Michael Morpugo talks about Kaspar
Award-winning author Michael Morpurgo was writer-in-residence at the Savoy Hotel during 2007. His book, Kaspar: Prince of Cats, was inspired by his stay. Beautifully illustrated by Michael Foreman, this is a fantastic story for 7 to 11-year-olds.
Set in 1912, the story begins at the Savoy Hotel in London where bell-boy Johnny Trott carries in Kaspar, a cat belonging to one of the guests. However, soon events are set in motion that take Johnny and Kaspar on an adventure around the world!
What was it like being writer-in-residence at the Savoy? And living in the luxury of a 5 star hotel?!
Fine – so long as you don’t get used to it. The place was full of fascinating people whose lives were full of stories, particularly those who worked there. They became like an extended family to us as we got to know them.
What kind of responsibilities does a writer-in-residence at the Savoy have?
To create literary events, in my case one a month, bringing authors and actors to the hotel to read and perform. In my case, we had a tea party for 60 children with Judith Kerr (The Tiger who came to Tea), a concert of readings and music with Jenny Agutter and a charity evening where friends came to read from their favourite book, amongst them Michael Foreman and Terry Jones, Juliet Stevenson and Joanna Lumley.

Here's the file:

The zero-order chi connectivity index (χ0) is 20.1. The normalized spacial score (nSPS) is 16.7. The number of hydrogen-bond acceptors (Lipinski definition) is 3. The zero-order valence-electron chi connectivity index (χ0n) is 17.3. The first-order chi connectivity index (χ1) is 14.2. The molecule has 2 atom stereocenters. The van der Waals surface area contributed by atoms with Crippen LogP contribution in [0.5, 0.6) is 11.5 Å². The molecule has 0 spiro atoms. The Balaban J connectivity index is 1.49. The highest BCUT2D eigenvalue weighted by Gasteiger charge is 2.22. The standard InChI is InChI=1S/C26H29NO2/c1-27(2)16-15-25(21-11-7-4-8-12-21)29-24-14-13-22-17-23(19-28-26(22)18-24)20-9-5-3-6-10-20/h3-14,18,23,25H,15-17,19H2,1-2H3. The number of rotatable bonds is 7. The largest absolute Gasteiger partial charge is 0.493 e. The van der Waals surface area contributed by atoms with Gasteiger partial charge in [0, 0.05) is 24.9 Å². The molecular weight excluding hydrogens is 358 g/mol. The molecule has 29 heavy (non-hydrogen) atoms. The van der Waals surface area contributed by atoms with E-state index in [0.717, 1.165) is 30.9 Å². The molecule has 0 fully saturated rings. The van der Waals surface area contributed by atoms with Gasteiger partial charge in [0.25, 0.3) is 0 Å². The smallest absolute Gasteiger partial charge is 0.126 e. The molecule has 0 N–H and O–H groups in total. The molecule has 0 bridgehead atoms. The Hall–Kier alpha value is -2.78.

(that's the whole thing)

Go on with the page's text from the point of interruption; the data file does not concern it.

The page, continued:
Kaspar is such a beautifully written story about the disaster of the Titanic, and the courage of people. What inspired you to write about the Titanic?
Walking into the Dining Room of the Savoy one morning I was struck by the similarity of its decor to the Dining Saloon on The Titanic – they were created almost at the same time.
What is the real legend behind Kaspar, the cat of the Savoy Hotel?
Kaspar is the lucky mascot of The Savoy. It seems that at the beginning of the 20th century 13 men had lunch together at The Savoy, and as the meeting broke up someone said that it was unlucky to have 13 people round a table. One fellow scoffed at this and said it was a lot of superstitious nonsense. Six weeks later that same fellow was shot dead in the streets of Johannesburg. The managers of the Savoy Hotel decided they would never allow a meeting of 13 people again. They commissioned the sculpture of a lucky black cat, called it Kaspar, and now whenever there is a meeting of 13 people they put out a fourteenth chair with Kaspar sitting there. So today there are always 14 sitting round the table, not 13.
Describe a typical day in the life of a writer-in-residence at the Savoy.
No day was typical. Breakfast was always served in the restaurant looking out over the Thames. Then I might write in the morning, on my bed which was the size of Ireland, go for a walk in the afternoon over the South Bank and then go to a concert or a play in the evening. It was a hard life!